8 466 NORTHERN KENTUCKY LAW REVIEW [Vol. 41:3 1. To enhance the operational capabilities of the existing information security workforce. Action: Create a national register with accredited Cyber security experts with teaching skills. 2. To encourage students to join and then prepare them to enter the Cyber security field. Action: Add information security courses to university curricula, not only to the ones related with computer science but also to any professional specialty tailored to the needs of that profession. 3. To promote and encourage the relations between information security academic environments and the information security industry. Action: Support the security accreditation and certification of skilled personnel in key working posts in every industrial sector. Similarly, the Czech Republic CSS of 2012 stated the following on education and training programs: Cooperation aimed at creating training programmes focusing on cybernetic security shall be started with the academic and private spheres. Needs for qualification in cybernetic security, opportunities of school and other education shall be evaluated on a regular basis. The issue of cybernetic security will be implemented into all levels of education. 25 The implementation of Cyber security awareness into all levels of education seems to be one of the focal points of the Czech strategy. The Hungarian CSS of 2013 points in this direction as well, revealing a slight trend within the EU: Education, research & development: Hungary pays particular attention to integrating cyber security as a field in the information technology syllabus of primary, secondary and higher education, in training courses for government officials and in professional retraining courses. Hungary strives for strategic cooperation with university and scientific research locations which have achieved outstanding and internationally 25. GOV T OF THE CZECH REPUBLIC, STRATEGY OF THE CZECH REPUBLIC IN THE FIELD OF CYBERNETIC SECURITY FOR (2011), available at (follow Strategy of the Czech Republic in the Field of Cybernetic Security for hyperlink).
9 2014] THE CRITICAL ROLE OF EDUCATION 467 recognised results in cyber security research and development and help establish cyber security centres of excellence. 26 Also in this direction, the Government of France stated that the long-term objective in their CSS is to raise citizens awareness of Cyber security issues during the education process, requiring the implementation of an active governmental communication policy. 27 On a similar note, the Dutch CDS acknowledges the importance of Cyber security awareness, stating that all defence personnel must be aware of the risks associated with the use of digital assets. 28 Cyber security awareness will become an integrated part of all defense training courses. To this extent, cooperation with public-sector partners, universities and the private sector will be needed in the areas of R&D and training. 29 High education institutions, especially universities, will play a prominent role in achieving all of this. That is why the Government of Norway identified in its CSS seven strategic priorities, one of them being the high quality national research and development in the field of information security in which all stakeholders should strive to facilitate productive interaction between leading ICT companies and academic environments across sectors. 30 Another example is the British CSS published in 2011 which drafted an action plan that included the encouragement, support, and development of education at all levels, as well as crucial skills and R&D. 31 Specifically, the strategy looked to establish certification programs for cyber security professionals through postgraduate education. 32 Based on an interview that the authors of this article had with the commanding General Carlos Gómez López de Medina, the Spanish Joint Cyber Defense Command, which was created in 2013 and which coordinates the Spanish CDS, 33 is developing a Master s Degree in Cyber Defense along with several Spanish public institutions, including the Ministry of Defense. This effort 26. GOV T OF HUNGARY, GOVERNMENT DECISION NO. 1139/2013 (21 MARCH) ON THE NATIONAL CYBER SECURITY STRATEGY OF HUNGARY 5-6 (2013), available at Decision No 1139_2013 on the National Cyber Security Strategy of Hungary.docx (Last visited: 23/12/2013). 27. FRENCH NETWORK AND INFO. SEC. AGENCY, supra note 13, at DUTCH MINISTRY OF DEFENCE, supra note 7, at Id. at NORWEGIAN MINISTRIES, CYBER SECURITY STRATEGY FOR NORWAY 17 (2012), available at Norway.pdf. 31. BRITISH CABINET OFFICE, THE UK CYBER SECURITY STRATEGY PROTECTING AND PROMOTING THE UK IN A DIGITAL WORLD 9 (2011), available at Id. at ESTADO MAYOR DE LA DEFENSA, MANDO DE CONJUTO DE CIBERDEFENSA DE LAW FUERZAS ARMADAS, (last visited on Dec. 23, 2013).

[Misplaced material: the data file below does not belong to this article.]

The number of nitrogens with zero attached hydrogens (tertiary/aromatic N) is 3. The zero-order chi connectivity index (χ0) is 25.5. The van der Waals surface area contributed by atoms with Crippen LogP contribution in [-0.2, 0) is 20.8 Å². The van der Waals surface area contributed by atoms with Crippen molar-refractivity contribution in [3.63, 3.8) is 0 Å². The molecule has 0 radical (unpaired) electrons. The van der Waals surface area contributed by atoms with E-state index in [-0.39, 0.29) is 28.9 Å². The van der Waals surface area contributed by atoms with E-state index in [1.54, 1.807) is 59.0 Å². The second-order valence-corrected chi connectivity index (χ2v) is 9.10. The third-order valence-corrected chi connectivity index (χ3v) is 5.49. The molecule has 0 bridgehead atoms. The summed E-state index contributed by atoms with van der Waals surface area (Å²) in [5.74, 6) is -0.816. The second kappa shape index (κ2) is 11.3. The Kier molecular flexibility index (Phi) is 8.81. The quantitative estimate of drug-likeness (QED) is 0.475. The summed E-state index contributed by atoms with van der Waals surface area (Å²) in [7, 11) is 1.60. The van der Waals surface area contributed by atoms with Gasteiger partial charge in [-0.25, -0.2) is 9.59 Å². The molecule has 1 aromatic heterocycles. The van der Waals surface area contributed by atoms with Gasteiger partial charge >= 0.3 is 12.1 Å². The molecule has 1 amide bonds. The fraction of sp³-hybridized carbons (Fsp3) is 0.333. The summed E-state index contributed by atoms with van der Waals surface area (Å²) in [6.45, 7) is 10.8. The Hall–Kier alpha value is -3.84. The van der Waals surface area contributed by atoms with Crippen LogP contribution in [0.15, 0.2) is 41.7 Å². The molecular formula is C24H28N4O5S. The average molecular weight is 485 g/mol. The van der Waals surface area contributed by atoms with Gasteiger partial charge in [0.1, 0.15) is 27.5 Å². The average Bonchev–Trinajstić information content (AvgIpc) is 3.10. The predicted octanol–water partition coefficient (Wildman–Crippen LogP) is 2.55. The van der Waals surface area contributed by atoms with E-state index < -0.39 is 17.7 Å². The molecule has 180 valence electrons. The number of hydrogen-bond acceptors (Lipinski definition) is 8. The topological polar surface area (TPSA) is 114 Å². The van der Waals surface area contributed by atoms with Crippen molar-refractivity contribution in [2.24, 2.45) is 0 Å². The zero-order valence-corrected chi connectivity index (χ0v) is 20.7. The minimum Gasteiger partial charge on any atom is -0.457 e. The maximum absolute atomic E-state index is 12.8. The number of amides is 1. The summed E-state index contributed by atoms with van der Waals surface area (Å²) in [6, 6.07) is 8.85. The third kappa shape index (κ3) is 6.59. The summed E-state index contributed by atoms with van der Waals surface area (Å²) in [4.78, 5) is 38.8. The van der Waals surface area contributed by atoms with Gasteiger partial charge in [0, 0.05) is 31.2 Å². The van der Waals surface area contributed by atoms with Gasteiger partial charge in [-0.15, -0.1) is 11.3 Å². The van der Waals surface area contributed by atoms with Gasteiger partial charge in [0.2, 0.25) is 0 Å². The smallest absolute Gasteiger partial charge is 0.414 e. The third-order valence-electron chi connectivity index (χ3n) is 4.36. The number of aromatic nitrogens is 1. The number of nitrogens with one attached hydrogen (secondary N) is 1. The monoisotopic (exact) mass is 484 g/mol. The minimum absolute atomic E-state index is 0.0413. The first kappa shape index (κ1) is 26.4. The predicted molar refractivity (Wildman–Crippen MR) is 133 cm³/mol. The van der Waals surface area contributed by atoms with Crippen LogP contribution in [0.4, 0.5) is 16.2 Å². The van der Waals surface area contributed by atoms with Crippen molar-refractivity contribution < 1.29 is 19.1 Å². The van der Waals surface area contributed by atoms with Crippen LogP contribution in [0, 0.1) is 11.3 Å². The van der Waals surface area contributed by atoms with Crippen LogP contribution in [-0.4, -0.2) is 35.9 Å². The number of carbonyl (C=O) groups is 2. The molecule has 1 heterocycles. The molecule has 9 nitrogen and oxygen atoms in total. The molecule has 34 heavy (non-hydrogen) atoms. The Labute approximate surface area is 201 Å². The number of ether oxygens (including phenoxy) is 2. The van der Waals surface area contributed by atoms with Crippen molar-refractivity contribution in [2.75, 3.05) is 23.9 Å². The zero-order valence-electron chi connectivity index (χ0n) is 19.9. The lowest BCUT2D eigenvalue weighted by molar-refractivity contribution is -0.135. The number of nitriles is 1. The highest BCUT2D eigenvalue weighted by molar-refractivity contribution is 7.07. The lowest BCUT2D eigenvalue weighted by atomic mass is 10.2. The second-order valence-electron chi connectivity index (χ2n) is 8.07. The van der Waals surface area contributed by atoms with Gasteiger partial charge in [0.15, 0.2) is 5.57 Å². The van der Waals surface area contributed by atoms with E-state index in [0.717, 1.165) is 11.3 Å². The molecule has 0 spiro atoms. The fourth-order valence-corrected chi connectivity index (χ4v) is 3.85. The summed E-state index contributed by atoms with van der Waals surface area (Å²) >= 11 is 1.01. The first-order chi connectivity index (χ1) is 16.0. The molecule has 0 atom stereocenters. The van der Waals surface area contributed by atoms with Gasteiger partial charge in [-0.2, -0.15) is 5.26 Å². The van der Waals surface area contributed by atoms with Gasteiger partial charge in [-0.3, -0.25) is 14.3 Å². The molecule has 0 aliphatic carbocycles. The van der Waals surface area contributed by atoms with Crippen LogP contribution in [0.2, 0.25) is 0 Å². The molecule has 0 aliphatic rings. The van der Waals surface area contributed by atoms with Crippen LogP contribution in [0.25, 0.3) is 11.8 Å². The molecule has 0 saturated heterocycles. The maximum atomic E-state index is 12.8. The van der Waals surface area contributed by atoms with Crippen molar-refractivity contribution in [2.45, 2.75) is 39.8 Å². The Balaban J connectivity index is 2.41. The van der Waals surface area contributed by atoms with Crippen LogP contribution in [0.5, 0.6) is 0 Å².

10 468 NORTHERN KENTUCKY LAW REVIEW [Vol. 41:3 is in addition to the Cyber defense training programs they are set to develop in 2014 for their personnel, focused primarily on military Cyber security expertise. Finally, the Indian CSS that was published in 2013 established in the following goals, found in objective J regarding Human Resource Development : 1. To foster education and training programs both in formal and informal sectors to support the Nation s Cyber security needs and build capacity. 2. To establish Cyber security training infrastructure across the country by way of public private partnership arrangements. 3. To establish Cyber security concept labs for awareness and skill development in key areas. 4. To establish institutional mechanisms for capacity building for Law Enforcement Agencies. 34 IV. CHALLENGES AND RECOMMENDATIONS As we have seen, the implementation, maintenance and improvement of a national CDS involves a range of elements in which education has a predominant role right now. The coordination of both the private and public sectors is needed in order to develop and provide the appropriate curriculum needed for the principal stakeholders involved in the CDS of any modern nation. Some of the challenges faced by these stakeholders are: 1. Ensuring the trust and cooperation of other countries. 2. Integrating Cyber security awareness in all levels of education. 3. Promoting the development of Cyber security professionals. 4. Ensuring cooperation between state, industry, and society. In order to overcome these challenges, we recommend the following: a) Involvement of higher education and R&D institutions, both public and private, in the drafting and implementation of CSS and CDS. 34. GOV T OF INDIA, NOTIFICATION ON NATIONAL CYBER SECURITY POLICY (NCSP-2013) 9 (2013), available at
11 2014] THE CRITICAL ROLE OF EDUCATION 469 b) Clear, specific and short term goals for CSS and CDS. c) Sharing of knowledge and information with the general society towards the goals of CSS and CDS.